Reverse Fulfillment

AAA

DEFINITION of 'Reverse Fulfillment'

The portion of the supply chain that moves returned products back from the customer to the manufacturer. Although firms would prefer otherwise, returns are a fact of life for virtually all firms. In some cases, the processing, evaluation and shipping of returned products can be a costly component of doing business. Thus, maximizing the efficiency of reverse fulfillment activities can become very important for profitability.

INVESTOPEDIA EXPLAINS 'Reverse Fulfillment'

Just because a product is returned does not mean that it should be discarded. In many cases, the item may be fully or partially salvageable for later resale. For example, manufacturers may be able to provide minor repairs to some units and sell recertified units for a slight discount or use parts for alternative purposes. Returned units which are too badly damaged can by disassembled, and their unbroken components can be reused in new products.

RELATED TERMS
  1. End To End

    A term used in many business arenas referring to the beginning ...
  2. Just In Time - JIT

    An inventory strategy companies employ to increase efficiency ...
  3. Supply Chain Management - SCM

    Supply chain management is the streamlining of a business' supply-side ...
  4. Supply Chain

    The network created amongst different companies producing, handling ...
  5. Value Chain

    A high-level model of how businesses receive raw materials as ...
  6. Occupational Safety And Health ...

    Law passed in 1970 to encourage safer workplace conditions in ...
Related Articles
  1. Insurance

    Working Capital Works

    A company's efficiency, financial strength and cash-flow health show in its management of working capital.
  2. Investing Basics

    Economic Indicators That Do-It-Yourself Investors Should Know

    Understanding these investing tools will put the market in your hands.
  3. Active Trading Fundamentals

    Operational Risk: A Must-Know For Investors

    This type of risk is often overlooked, but it can mean the downfall of a company - and its investors.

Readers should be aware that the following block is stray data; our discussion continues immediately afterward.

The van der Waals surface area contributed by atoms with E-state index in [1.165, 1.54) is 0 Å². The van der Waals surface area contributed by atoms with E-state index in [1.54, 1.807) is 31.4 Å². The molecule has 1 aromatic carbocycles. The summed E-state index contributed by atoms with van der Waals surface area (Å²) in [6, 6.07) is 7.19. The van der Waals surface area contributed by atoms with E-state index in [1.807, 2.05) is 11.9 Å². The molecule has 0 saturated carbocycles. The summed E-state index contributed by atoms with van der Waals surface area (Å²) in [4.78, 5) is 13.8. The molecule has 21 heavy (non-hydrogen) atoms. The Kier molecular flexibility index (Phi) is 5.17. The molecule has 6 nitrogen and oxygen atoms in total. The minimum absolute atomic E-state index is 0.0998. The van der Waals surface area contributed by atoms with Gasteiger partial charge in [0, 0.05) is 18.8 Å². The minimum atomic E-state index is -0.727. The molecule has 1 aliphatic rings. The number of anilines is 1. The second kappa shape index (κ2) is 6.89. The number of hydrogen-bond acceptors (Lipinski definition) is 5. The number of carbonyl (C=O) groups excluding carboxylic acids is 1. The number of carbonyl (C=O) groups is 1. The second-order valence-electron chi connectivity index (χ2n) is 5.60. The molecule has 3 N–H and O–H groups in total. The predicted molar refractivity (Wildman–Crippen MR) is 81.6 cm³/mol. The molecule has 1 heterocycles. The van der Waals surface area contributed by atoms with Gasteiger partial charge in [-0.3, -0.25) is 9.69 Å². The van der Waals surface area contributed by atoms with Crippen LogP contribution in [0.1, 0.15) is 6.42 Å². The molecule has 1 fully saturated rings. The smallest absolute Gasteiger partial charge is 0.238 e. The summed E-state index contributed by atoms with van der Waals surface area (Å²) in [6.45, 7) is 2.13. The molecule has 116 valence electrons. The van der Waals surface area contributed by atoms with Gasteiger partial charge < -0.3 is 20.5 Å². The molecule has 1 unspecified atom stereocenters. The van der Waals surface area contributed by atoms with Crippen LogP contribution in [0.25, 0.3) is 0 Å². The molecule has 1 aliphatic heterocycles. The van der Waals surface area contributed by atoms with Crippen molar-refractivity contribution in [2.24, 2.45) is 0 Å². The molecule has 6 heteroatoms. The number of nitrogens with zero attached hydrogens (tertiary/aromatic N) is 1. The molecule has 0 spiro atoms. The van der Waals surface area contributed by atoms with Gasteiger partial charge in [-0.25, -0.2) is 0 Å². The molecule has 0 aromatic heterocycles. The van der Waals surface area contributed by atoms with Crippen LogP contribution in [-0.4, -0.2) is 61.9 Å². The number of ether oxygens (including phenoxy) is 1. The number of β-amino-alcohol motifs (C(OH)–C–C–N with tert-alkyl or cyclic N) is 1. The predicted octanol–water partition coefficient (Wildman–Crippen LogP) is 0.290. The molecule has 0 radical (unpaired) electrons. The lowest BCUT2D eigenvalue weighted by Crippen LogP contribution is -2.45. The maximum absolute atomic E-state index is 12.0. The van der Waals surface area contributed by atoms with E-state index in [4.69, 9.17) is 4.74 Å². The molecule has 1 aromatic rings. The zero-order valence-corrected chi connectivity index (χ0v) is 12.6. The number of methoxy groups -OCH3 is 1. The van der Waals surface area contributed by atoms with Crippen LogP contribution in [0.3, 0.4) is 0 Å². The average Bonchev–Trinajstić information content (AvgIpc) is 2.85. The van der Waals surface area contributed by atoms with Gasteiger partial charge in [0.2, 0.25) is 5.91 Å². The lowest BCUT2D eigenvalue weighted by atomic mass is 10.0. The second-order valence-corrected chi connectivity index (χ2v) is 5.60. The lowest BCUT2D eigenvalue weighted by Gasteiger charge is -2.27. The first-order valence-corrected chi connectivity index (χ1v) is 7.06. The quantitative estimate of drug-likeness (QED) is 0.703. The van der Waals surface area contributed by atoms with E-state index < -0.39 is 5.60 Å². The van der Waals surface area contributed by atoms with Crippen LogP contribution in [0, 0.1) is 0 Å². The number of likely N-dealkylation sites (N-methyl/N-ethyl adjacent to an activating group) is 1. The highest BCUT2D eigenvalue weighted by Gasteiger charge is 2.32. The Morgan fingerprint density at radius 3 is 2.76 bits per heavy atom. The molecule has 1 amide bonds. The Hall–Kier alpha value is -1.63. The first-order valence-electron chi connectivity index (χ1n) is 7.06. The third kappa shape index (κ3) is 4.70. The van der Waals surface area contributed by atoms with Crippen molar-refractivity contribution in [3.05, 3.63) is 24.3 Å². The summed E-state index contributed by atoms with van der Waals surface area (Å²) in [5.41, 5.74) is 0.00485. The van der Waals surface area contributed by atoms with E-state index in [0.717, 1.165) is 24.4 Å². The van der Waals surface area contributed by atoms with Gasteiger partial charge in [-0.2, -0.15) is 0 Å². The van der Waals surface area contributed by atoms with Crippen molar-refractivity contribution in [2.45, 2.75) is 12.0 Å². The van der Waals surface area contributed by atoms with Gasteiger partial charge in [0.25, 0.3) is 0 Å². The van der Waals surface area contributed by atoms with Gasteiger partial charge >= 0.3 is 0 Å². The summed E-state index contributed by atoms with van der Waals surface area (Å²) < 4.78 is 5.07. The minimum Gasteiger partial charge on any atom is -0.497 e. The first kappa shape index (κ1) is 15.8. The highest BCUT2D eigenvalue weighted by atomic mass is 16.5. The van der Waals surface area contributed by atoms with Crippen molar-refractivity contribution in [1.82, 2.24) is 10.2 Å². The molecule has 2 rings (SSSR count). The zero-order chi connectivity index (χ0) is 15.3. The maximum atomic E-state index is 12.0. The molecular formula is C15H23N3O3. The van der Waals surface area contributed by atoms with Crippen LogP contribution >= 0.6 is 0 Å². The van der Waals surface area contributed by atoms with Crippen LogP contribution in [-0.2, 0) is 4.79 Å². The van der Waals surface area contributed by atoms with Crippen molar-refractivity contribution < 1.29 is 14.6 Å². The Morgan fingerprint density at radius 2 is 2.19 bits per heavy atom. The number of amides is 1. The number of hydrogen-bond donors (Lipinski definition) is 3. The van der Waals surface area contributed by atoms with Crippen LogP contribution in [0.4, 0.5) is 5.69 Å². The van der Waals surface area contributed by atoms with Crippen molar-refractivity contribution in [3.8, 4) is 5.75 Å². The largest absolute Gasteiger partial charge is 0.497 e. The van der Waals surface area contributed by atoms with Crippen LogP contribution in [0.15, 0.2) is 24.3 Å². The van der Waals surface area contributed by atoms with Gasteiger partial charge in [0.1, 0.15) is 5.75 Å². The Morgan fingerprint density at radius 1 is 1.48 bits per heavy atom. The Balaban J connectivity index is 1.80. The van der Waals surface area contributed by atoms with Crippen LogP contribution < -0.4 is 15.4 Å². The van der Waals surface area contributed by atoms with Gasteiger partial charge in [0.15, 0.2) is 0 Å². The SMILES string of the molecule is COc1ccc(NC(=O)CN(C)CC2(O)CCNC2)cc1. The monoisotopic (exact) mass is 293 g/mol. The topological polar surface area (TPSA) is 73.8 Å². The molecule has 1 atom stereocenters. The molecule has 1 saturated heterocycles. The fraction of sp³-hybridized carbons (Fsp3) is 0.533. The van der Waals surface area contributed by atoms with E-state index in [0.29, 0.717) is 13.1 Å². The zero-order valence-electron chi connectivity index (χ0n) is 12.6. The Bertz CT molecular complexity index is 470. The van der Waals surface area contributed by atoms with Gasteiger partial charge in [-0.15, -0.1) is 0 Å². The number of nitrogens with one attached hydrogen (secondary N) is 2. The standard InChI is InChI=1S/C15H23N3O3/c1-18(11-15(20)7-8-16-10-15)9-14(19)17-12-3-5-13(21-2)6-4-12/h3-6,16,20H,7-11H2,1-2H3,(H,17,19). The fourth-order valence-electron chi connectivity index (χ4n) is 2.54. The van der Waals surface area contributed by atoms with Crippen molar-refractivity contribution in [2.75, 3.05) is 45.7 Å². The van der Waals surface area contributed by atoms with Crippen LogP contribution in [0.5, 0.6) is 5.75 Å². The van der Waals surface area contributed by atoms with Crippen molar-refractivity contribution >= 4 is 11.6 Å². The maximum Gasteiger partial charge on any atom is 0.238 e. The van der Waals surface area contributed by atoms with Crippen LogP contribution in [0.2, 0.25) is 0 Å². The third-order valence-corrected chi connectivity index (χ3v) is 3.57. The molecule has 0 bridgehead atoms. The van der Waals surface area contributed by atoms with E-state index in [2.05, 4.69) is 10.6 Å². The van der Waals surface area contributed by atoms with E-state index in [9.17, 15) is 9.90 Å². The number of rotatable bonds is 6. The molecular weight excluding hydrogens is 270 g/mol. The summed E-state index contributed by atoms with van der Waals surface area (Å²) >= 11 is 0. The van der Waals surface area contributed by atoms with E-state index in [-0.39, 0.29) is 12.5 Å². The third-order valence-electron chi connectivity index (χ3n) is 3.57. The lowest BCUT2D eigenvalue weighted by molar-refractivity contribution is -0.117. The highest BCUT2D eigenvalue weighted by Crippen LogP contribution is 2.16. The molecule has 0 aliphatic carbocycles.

4. Insurance

    Understanding Japanese Keiretsu

    The structure of major companies in Japan is steeped in tradition and relationships.
  5. Retirement

    The Evolution Of Enterprise Risk Management

    This growing sector can tell you a lot about the companies you are investing in.
  6. Professionals

    Understanding Interpersonal Skills

    Interpersonal skills are the social skills people use to interact effectively with other people. A lack of good interpersonal skills may lead to unsuccessful personal relationships, as well as ...
  7. Professionals

    Who Counts as an Entrepreneur?

    An entrepreneur is a person who starts a new business or organization, taking some personal financial risk to do so. He or she may quit a secure job to devote time to starting the new business, ...
  8. Investing

    Understanding Turnover

    Turnover has a number of different, but related, meanings depending on the context in which it is used. Generally, it means the number of times an item is replaced with a new or similar version ...
  9. Investing

    What are Operating Expenses?

    An operating expense is any expenditure made for the purpose of operating a business. These expenses are the day-to-day costs that help keep the business going. Operating expenses are reflected ...
  10. Investing

    What's Overhead?

    Overhead is an accounting term used for expenses that have to be paid even if the business doesn’t earn any revenue. The business would not be able to operate without paying its overhead expenses, ...

You May Also Like

Hot Definitions
  1. Commercial Paper

    An unsecured, short-term debt instrument issued by a corporation, typically for the financing of accounts receivable, inventories ...
  2. Federal Funds Rate

    The interest rate at which a depository institution lends funds maintained at the Federal Reserve to another depository institution ...
  3. Fixed Asset

    A long-term tangible piece of property that a firm owns and uses in the production of its income and is not expected to be ...
  4. Break-Even Analysis

    An analysis to determine the point at which revenue received equals the costs associated with receiving the revenue. Break-even ...
  5. Key Performance Indicators - KPI

    A set of quantifiable measures that a company or industry uses to gauge or compare performance in terms of meeting their ...
  6. Bank Guarantee

    A guarantee from a lending institution ensuring that the liabilities of a debtor will be met. In other words, if the debtor ...
Trading Center